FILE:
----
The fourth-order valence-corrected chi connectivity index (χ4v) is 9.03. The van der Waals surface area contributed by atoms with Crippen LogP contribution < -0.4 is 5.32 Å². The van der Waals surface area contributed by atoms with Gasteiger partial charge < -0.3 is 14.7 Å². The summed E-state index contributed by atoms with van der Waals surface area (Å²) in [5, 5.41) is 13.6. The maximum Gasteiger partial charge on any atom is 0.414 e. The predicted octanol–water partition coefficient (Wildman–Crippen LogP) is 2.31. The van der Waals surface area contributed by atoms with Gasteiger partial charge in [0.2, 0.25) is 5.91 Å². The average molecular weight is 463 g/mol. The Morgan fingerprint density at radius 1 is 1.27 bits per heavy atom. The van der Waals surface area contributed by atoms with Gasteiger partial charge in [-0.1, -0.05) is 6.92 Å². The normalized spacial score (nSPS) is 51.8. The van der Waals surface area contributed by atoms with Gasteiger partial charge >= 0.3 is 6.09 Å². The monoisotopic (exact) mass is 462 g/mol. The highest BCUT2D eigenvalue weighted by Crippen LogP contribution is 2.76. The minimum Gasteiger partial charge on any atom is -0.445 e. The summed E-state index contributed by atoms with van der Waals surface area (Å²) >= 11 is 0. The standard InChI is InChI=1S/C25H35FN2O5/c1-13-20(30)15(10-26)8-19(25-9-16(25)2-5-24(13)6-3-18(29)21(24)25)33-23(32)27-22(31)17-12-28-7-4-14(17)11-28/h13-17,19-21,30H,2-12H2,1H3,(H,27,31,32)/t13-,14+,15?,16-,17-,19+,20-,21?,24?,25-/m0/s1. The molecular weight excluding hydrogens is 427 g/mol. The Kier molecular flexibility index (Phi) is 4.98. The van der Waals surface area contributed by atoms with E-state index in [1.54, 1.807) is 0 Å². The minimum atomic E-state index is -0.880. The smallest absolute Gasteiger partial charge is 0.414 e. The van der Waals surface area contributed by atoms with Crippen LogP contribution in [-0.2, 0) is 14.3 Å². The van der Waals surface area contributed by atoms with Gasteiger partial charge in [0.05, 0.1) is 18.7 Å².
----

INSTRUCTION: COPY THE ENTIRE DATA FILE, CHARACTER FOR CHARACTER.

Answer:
The fourth-order valence-corrected chi connectivity index (χ4v) is 9.03. The van der Waals surface area contributed by atoms with Crippen LogP contribution < -0.4 is 5.32 Å². The van der Waals surface area contributed by atoms with Gasteiger partial charge < -0.3 is 14.7 Å². The summed E-state index contributed by atoms with van der Waals surface area (Å²) in [5, 5.41) is 13.6. The maximum Gasteiger partial charge on any atom is 0.414 e. The predicted octanol–water partition coefficient (Wildman–Crippen LogP) is 2.31. The van der Waals surface area contributed by atoms with Gasteiger partial charge in [0.2, 0.25) is 5.91 Å². The average molecular weight is 463 g/mol. The Morgan fingerprint density at radius 1 is 1.27 bits per heavy atom. The van der Waals surface area contributed by atoms with Gasteiger partial charge in [-0.1, -0.05) is 6.92 Å². The normalized spacial score (nSPS) is 51.8. The van der Waals surface area contributed by atoms with Gasteiger partial charge >= 0.3 is 6.09 Å². The monoisotopic (exact) mass is 462 g/mol. The highest BCUT2D eigenvalue weighted by Crippen LogP contribution is 2.76. The minimum Gasteiger partial charge on any atom is -0.445 e. The summed E-state index contributed by atoms with van der Waals surface area (Å²) >= 11 is 0. The standard InChI is InChI=1S/C25H35FN2O5/c1-13-20(30)15(10-26)8-19(25-9-16(25)2-5-24(13)6-3-18(29)21(24)25)33-23(32)27-22(31)17-12-28-7-4-14(17)11-28/h13-17,19-21,30H,2-12H2,1H3,(H,27,31,32)/t13-,14+,15?,16-,17-,19+,20-,21?,24?,25-/m0/s1. The molecular weight excluding hydrogens is 427 g/mol. The Kier molecular flexibility index (Phi) is 4.98. The van der Waals surface area contributed by atoms with E-state index in [1.54, 1.807) is 0 Å². The minimum atomic E-state index is -0.880. The smallest absolute Gasteiger partial charge is 0.414 e. The van der Waals surface area contributed by atoms with Crippen LogP contribution in [-0.2, 0) is 14.3 Å². The van der Waals surface area contributed by atoms with Gasteiger partial charge in [0.05, 0.1) is 18.7 Å².